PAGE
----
Gina Davis as the possessed hostess with the mostest from Fox network’s The Exorcist
I have become a big fan of Fox Network’s TV series The Exorcist – I saw The Exorcist in a movie theater when it first came out. I guess it was the 70s, although I can barely remember anything about it because, at the time, I was stoned out of my mind on weed. It was, after all, the 70s. Over the years, I never really did think about the movie, nor did I follow the career ups and downs of its star, actor Linda Blair. Neither did I remember the basic plot of the film, or even the characters. But when I started watching the TV version of it, it piqued my interest enough to Google it, and the narrative for the TV connection quickly emerged – same demons, different family, with a plot twist of the Pope coming to Chicago where Regan McNeil, the original object of demonic possession, has gone incognito – changed her name and started her own family. The demon – who originally went after her is now trying to get her back through one of her daughters – Cacey. Sorry if a spoiler alert should have been posted, but this show has been on TV for several months and is now into the 9th episode of season one as of this draft. The demon never achieved full integration with Regan, which has incensed it all of these years. Integration is full-on permanent possession; which is why the priest in the original movie took the demon onto himself and then plunged out the window to his death (again getting this from Internet research in present time), so as to not allow the demon full integration with Regan, the pre-teen in the movie.
You may be wondering why I wrote the movie off shortly after it came out (to enormous fanfare, I might add), only to be fascinated by the TV reiteration. It is because in the 40-some year interlude, I went new age and occultic, became a professional psychic, experienced the reality of the demonic realm, sought help from a Christian deliverance expert, became a born again Christian in 2013 and since then have been committed to exposing the unfruitful works of darkness in a way that God chooses, although I have not been that good at detecting how that looks, as far as I can tell.
A little more back story: When I became a Christian I did not really know any other Christians. Some people I knew invited me to their church, which wasn’t really that close to where I lived, but I did start out there, and then after a few months, some people stood up at the service and announced that they would be starting a new church in my area, which I went to for awhile. I could not really relate to the emphasis of the new church: reproducing all the other “outreach” programs that churches in the area do – meals at Thanksgiving, school supplies for kids – these are all things that churches do to fulfill their community services mission statements and keep receiving their 501c status and tax breaks. I have been inclined to observe that many of these programs are more for the churches to fulfill their mission statements than they are addressing the really pressing needs of the underprivileged and poor, such as a system that has an unequal distribution of wealth and privilege based on nepotism, classism and political corruption that makes policies and laws wherein the vulnerable can be exploited and stolen from at every turn. They’d rather you donate to give away reams of turkeys and pumpkin pies, coats, school supplies and cheap plastic trinkets. I actually went to services where the preacher said “God wants you to be rich,” and “God wants you to have a big house.” This sounded, to me, suspiciously like new age prosperity consciousness and when I mentioned this (big mistake) I was told curtly that it was not.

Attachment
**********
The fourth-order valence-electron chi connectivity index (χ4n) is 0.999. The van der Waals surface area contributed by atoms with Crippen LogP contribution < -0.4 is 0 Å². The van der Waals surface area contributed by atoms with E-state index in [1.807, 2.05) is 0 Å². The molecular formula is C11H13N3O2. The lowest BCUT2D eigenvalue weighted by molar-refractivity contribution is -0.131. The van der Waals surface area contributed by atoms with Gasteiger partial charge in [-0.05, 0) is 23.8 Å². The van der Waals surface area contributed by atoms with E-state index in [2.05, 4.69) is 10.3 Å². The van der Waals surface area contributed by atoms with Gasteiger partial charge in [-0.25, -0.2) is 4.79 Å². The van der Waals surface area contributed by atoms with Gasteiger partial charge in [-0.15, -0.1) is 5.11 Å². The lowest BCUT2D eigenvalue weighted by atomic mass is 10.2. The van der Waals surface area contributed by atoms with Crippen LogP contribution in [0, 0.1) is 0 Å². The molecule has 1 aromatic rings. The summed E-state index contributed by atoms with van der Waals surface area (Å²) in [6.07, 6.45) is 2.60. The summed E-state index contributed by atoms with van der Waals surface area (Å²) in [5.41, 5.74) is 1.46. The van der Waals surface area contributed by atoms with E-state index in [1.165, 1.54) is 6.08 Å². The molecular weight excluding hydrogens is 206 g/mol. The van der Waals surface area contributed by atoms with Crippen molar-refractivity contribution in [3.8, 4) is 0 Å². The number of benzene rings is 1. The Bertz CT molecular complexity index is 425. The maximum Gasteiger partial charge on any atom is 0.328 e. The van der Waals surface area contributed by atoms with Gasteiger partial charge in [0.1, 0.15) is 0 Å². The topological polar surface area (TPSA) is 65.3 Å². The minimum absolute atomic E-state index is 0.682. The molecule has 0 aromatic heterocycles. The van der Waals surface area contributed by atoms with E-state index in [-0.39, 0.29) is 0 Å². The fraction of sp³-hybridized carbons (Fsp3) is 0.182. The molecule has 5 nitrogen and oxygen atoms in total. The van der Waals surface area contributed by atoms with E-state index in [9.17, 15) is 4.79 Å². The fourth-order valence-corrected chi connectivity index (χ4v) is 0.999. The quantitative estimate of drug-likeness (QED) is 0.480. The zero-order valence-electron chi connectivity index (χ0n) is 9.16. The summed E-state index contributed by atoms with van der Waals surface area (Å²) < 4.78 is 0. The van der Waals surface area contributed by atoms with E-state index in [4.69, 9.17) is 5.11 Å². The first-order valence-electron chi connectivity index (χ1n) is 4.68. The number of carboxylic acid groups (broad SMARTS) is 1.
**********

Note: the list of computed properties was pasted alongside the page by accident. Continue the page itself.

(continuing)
I also went to a “progressive” church for awhile where the good-looking, young, well spoken minister made fun of his fundamentalist upbringing during almost every Sunday “message” (not called sermons in the modern churches), once going so far as to show a slide of a little brick church with a white steeple, that he said “almost made him sick to look at;” made fun of the fundamentalist injunction to read the Bible daily as a means to deepen Christian spirituality, and made a point of advocating for the rights of the LGBT (there was no Q at that time) community and encouraging the congregation to reach out to the gay community almost every week. He said he called fundamentalists “fundies” and could also “smell them in the room,” because he’d come up with them. Unbeknownst to that minister, I’d been calling them fundies for almost twenty years, way before I became born again, and I had never had anywhere close to the amount of sneering disdain this guy had for them, and I’d come up Catholic. So you see, as a person newly committed to following the teachings of Jesus Christ, I was totally perplexed and confused by Christians. This was deeply disappointing to me, since I went to these churches to learn about living a Christian life and to understand the Bible better. The younger churches want to distance themselves from old-school fundamentalists, who are considered ridiculous and uncool, so they seem to settle for a theology of bland elitism,focusing on trending themes in the popular culture.
Click the caption link for an audio clip with screenshots from Season 1, Ep.9 of The Exorcist.